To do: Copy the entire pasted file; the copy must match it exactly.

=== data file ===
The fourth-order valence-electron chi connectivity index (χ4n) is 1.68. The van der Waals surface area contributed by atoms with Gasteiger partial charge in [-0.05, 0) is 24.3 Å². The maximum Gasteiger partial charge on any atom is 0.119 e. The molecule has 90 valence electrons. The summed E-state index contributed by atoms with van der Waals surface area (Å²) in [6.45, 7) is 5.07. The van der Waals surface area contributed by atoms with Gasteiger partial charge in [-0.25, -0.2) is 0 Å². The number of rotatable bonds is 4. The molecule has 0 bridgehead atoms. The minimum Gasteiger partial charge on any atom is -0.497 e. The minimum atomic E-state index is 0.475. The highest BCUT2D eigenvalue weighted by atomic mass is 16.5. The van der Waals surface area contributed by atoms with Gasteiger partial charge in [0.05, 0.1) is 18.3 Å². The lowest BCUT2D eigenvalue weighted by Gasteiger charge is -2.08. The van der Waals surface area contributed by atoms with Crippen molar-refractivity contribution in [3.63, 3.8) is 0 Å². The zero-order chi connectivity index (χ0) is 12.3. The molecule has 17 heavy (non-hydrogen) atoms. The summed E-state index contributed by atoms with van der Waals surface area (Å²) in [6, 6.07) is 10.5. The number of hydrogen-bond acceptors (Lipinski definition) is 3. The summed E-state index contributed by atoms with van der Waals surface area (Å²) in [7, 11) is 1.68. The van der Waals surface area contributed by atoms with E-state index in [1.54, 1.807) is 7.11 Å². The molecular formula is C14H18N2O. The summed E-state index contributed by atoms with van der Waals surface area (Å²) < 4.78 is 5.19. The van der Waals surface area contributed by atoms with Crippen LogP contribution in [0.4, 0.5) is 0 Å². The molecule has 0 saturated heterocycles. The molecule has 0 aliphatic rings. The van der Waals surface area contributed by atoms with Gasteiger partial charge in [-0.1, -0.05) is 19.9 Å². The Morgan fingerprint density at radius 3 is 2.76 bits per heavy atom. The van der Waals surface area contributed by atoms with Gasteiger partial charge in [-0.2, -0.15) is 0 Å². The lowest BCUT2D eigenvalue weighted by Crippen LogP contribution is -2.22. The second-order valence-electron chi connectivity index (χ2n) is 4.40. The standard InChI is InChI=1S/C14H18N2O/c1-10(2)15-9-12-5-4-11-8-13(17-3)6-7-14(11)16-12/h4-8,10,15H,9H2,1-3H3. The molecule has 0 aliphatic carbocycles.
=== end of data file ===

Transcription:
The fourth-order valence-electron chi connectivity index (χ4n) is 1.68. The van der Waals surface area contributed by atoms with Gasteiger partial charge in [-0.05, 0) is 24.3 Å². The maximum Gasteiger partial charge on any atom is 0.119 e. The molecule has 90 valence electrons. The summed E-state index contributed by atoms with van der Waals surface area (Å²) in [6.45, 7) is 5.07. The van der Waals surface area contributed by atoms with Gasteiger partial charge in [-0.25, -0.2) is 0 Å². The number of rotatable bonds is 4. The molecule has 0 bridgehead atoms. The minimum Gasteiger partial charge on any atom is -0.497 e. The minimum atomic E-state index is 0.475. The highest BCUT2D eigenvalue weighted by atomic mass is 16.5. The van der Waals surface area contributed by atoms with Gasteiger partial charge in [0.05, 0.1) is 18.3 Å². The lowest BCUT2D eigenvalue weighted by Gasteiger charge is -2.08. The van der Waals surface area contributed by atoms with Crippen molar-refractivity contribution in [3.63, 3.8) is 0 Å². The zero-order chi connectivity index (χ0) is 12.3. The molecule has 17 heavy (non-hydrogen) atoms. The summed E-state index contributed by atoms with van der Waals surface area (Å²) in [6, 6.07) is 10.5. The number of hydrogen-bond acceptors (Lipinski definition) is 3. The summed E-state index contributed by atoms with van der Waals surface area (Å²) in [7, 11) is 1.68. The van der Waals surface area contributed by atoms with E-state index in [1.54, 1.807) is 7.11 Å². The molecular formula is C14H18N2O. The summed E-state index contributed by atoms with van der Waals surface area (Å²) < 4.78 is 5.19. The van der Waals surface area contributed by atoms with Crippen LogP contribution in [0.4, 0.5) is 0 Å². The molecule has 0 saturated heterocycles. The molecule has 0 aliphatic rings. The van der Waals surface area contributed by atoms with Gasteiger partial charge in [-0.1, -0.05) is 19.9 Å². The Morgan fingerprint density at radius 3 is 2.76 bits per heavy atom. The van der Waals surface area contributed by atoms with Gasteiger partial charge in [-0.2, -0.15) is 0 Å². The lowest BCUT2D eigenvalue weighted by Crippen LogP contribution is -2.22. The second-order valence-electron chi connectivity index (χ2n) is 4.40. The standard InChI is InChI=1S/C14H18N2O/c1-10(2)15-9-12-5-4-11-8-13(17-3)6-7-14(11)16-12/h4-8,10,15H,9H2,1-3H3. The molecule has 0 aliphatic carbocycles.